As a social and cultural photographer Jafari needs to travel to different provinces and take pictures. However, how can she go to remote areas when she is not spared in the capital city, Kabul? Acceptability has become a rare element. She is accompanied by her husband when she goes out at night time to capture the subjects in frames. These are the issues that impede her progress.

Despite the development that have been made in the past decade, still Afghanistan is a closed and conservative society for girls and women, particularly those who want to work outside, she insisted, adding that she love her profession, so despite challenges she would continue to work with the limitations. “I will try to fight the taboos and keep going forward. In addition taking pictures relevant to the culture, I will try to show women from men’s point of view in my pictures. In a conservative society we can find big difference between a housewife and a woman doing job outside,” she underlined.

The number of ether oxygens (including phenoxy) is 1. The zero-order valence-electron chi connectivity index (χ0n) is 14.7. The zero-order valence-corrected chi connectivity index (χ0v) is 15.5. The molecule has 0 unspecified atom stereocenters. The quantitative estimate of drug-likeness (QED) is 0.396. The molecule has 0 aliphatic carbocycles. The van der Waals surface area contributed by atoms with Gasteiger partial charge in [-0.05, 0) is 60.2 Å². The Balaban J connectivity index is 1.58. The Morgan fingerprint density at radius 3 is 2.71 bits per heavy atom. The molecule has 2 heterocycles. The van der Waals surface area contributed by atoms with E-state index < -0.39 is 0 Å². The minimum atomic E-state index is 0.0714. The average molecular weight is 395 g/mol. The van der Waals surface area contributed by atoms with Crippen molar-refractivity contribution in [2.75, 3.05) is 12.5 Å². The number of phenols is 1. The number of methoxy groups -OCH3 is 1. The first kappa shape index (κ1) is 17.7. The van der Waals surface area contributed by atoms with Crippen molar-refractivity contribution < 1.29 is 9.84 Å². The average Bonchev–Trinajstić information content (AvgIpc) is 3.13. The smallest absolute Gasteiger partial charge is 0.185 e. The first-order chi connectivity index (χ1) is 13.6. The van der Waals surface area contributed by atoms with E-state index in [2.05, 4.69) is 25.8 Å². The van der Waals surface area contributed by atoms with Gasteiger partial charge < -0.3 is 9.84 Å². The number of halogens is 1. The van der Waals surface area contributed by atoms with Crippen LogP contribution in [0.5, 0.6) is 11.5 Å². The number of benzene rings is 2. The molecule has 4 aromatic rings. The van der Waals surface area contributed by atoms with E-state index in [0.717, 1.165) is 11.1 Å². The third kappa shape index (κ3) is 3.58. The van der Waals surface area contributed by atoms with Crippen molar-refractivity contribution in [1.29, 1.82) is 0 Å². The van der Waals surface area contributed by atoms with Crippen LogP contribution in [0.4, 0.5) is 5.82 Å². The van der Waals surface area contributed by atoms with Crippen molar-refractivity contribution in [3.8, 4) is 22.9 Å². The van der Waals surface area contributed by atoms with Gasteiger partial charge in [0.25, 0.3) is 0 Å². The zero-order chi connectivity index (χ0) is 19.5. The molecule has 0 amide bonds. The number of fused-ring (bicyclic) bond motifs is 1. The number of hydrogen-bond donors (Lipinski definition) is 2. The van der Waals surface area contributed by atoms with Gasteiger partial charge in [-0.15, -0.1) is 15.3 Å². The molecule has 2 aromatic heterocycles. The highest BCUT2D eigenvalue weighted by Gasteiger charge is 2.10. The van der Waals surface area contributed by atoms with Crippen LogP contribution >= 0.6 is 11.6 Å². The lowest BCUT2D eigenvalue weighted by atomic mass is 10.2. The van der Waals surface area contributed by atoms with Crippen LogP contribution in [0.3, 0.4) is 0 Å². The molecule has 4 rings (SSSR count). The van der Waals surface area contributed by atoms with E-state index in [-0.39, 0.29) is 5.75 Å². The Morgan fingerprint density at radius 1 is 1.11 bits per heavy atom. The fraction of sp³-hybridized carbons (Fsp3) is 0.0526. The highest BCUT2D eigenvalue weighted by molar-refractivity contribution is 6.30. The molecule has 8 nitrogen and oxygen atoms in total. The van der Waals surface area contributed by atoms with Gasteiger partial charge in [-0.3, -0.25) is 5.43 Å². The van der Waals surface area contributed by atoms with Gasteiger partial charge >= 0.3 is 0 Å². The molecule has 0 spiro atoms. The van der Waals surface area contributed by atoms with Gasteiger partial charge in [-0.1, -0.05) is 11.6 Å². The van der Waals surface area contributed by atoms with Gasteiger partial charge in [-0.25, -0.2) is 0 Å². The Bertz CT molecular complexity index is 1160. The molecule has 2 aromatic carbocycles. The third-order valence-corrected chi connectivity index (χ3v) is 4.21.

Responding to a question Jafari said that she would try to encourage women and attract them towards photography as a profession.

Jafari learn photography in Iran at the Cinema Jawan Association. For the last four years she is working as a freelance photojournalist in Kabul. She also gives training to help boys and girls to learn professional photography. She wants to start making documentaries in near future.

She urged the governmental and non-governmental organizations to launch photography training programs for young people in the country. She also requested people to allow women to pursue their profession without any let or hindrance.